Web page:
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© Rakhesh Sasidharan

Kindles – Voyage & Oasis

Recently I decided to upgrade my Kindle. And went on a splurge and first bought the Voyage, and then the Oasis (on a 5 month installment scheme from Amazon). This was a huge upgrade for me – device I hitherto used for reading being the first gen Paperwhite. 

The first gen Paperwhite was my first and only Kindle up to this point. When the subsequent generations were released I never upgraded. Mainly coz my reading habits were off and on, and also because I used to supplement the Paperwhite with the Kindle apps on my iPad and Nexus tablet. Neither of them were as good as the Paperwhite but like I said my reading was off and on, and I used to read other stuff like PDFs and Instapaper and Longform, plus for a long time I was into comics. 

Fast forward to the present I slowly stopped reading all those other mediums too and pretty much stopped any reading. I think after a long time I read  “A Slight Trick of the Mind” by Mitch Cullen mainly because I saw that excellent movie “Mr. Holmes” which is based on the book and was so in love with the movie and it’s background score. The book didn’t live up to either of them but I persisted and finished it nevertheless over a weekend. After this I think I read a few books on the Paperwhite – mostly non-fiction. 

A few months later I signed up on Audible to try it out, this with yet another Holmes book – that of the elder brother (a book called “Mycroft Holmes”). I didn’t enjoy this book much either but I bought the Kindle version to read side by side and also try out Whispersync. That was nice. The book wasn’t great but I enjoyed the ability to sync and read together etc. Anyways, I didn’t manage much on Audiblr either and was about to close it after the trial month but Amazon offered a 3 month extension at half the price and so I stuck on. Good that I did coz now I am hooked on to Audible. 

I guess it’s coz of Audible and a rekindling of my interest in reading/ prose, plus a nudge from Amazon in terms of a reduced price on the Voyage for Prime members that I bought the Voyage. This was a giant step forward from the aging first gen Paperwhite that I was hooked and started voraciously reading.  Then I wanted to try the Oasis too, and even though it is pricey and has many negative reviews regarding its screen (and I am not rich and don’t have cash to throw around) I decided to buy it. 

Both are delightful devices. My favorite features would be the single pane of glass (without the depression on the screen as with the Paperwhite) – not sure why that matters, but it feels good – plus the ability to turn pages via Pagepress or the physical buttons. I especially love the latter. Makes it so convenient reading single handedly.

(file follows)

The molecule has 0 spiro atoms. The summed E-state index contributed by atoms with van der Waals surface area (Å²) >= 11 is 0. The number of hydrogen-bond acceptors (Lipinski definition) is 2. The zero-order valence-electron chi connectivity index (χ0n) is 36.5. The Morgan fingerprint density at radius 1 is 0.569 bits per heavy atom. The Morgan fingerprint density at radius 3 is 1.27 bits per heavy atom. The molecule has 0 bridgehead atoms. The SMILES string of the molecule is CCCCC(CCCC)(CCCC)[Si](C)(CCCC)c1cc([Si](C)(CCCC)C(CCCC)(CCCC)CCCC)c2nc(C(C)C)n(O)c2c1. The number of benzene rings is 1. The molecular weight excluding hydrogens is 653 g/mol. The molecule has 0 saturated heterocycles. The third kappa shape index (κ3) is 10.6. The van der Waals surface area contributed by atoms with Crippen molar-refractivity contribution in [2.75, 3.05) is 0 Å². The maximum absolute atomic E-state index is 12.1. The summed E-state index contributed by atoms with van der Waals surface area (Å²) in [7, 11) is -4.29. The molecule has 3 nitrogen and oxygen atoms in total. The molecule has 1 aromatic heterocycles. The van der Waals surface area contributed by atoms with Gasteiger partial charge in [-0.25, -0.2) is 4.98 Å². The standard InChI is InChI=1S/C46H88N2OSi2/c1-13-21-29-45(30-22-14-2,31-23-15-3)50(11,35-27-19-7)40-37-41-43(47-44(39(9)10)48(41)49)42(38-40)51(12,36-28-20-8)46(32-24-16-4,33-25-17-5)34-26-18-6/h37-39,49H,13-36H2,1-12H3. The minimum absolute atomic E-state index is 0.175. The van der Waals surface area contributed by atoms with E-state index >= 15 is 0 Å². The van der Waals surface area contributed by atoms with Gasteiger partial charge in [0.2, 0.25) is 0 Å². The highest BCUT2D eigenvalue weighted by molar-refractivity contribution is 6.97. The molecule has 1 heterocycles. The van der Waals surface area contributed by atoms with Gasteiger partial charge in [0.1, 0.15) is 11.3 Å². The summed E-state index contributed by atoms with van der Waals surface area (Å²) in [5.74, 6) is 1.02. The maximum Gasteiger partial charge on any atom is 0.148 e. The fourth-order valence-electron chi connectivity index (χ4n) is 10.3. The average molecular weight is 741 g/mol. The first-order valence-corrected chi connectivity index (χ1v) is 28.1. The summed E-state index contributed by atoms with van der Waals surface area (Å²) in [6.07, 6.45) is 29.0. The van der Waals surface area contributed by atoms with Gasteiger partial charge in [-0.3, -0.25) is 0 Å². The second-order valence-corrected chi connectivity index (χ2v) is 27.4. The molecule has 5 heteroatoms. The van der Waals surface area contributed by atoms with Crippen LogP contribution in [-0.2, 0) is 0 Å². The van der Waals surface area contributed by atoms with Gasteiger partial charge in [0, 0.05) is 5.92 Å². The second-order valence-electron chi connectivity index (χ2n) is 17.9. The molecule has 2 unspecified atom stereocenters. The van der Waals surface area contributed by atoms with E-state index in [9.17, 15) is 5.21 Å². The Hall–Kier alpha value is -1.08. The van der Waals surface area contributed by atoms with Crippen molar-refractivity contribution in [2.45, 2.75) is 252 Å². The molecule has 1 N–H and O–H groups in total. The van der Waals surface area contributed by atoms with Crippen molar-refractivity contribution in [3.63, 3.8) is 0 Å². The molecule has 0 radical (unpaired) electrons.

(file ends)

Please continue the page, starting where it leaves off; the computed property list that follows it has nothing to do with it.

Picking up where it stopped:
I like both devices. I think I prefer the Voyage slightly more coz it feels more polished; but the Oasis has a lot more “cute” or children’s book sort of feel to it. It’s a nice little device. Sort of short and squarish. And more handy reading in a dark room as the page turn is via physical buttons as opposed to pressing the bezel on the Voyage (which is a hit and miss in the dark). Plus I love the cover and I feel it a lot easier to hold in hand. That’s not fair to the Voyage though as my comparison doesn’t include the Voyage case (which I don’t have). 

Initially I thought my Oasis had lighting issues as I felt one side is a bit darker than the other. I still feel so but when reading in the dark it doesn’t feel so, so maybe it’s just the external lighting. The Voyage consistently feels better in terms of lighting though. And maybe I am wrong but the text on the Voyage seems slightly more sharper – but that’s probably just me nitpicking. 

Anyhow. For anyone sitting on the fence these are excellent devices and a worthy upgrade over the Paperwhite (which is a good device too – what I mean is that you are getting some value for the extra cash you dole out for the Voyage or Oasis). 

Extract secret keys from Two-Factor Authentication (TFA) QR codes

Got me Pebble Time yesterday! Yay. Found a cool app for Two-Factor Authentication codes called QuickAuth (it’s open source too, amazing!). 

The app requires you to enter the secret keys for your Two-Factor Authentication sites. Unfortunately I never saved these when I set up TFA on my devices. I was smart enough to save the QR code for each site and this way I was always able to add new devices by just scanning the saved QR code, but now I had to enter the secret key and I was stuck. 

Enter another open source project Zebra Crossing (zxing). This is a library for processing QR codes and they have an Android app called Barcode Scanner. Get this app, scan the QR code, and you get an output that starts with otp://. That’s the secret key you want. Enter this into QuickAuth. 

If you don’t want to download the app there’s also an online interface to upload a QR code and decode. Nice!

p.s. In case it helps anyone – on the face of it there seems to be no easy way to delete a key/ site once you enter it into QuickAuth. Later I realized if I long press the select button on the pebble when it shows a code I get many options. One of these lets you delete the key/ site. 

RSA SecureID soft token: error reading sdtid file

So at work we are rolling out the newer BB OS 10.x devices. We use RSA keyfobs  and they have a software variant where-in you can load a software version of the keyfob in an app supplied by RSA. There are apps for iOS, Windows, Android, and BlackBerry OS so it’s a pretty good option.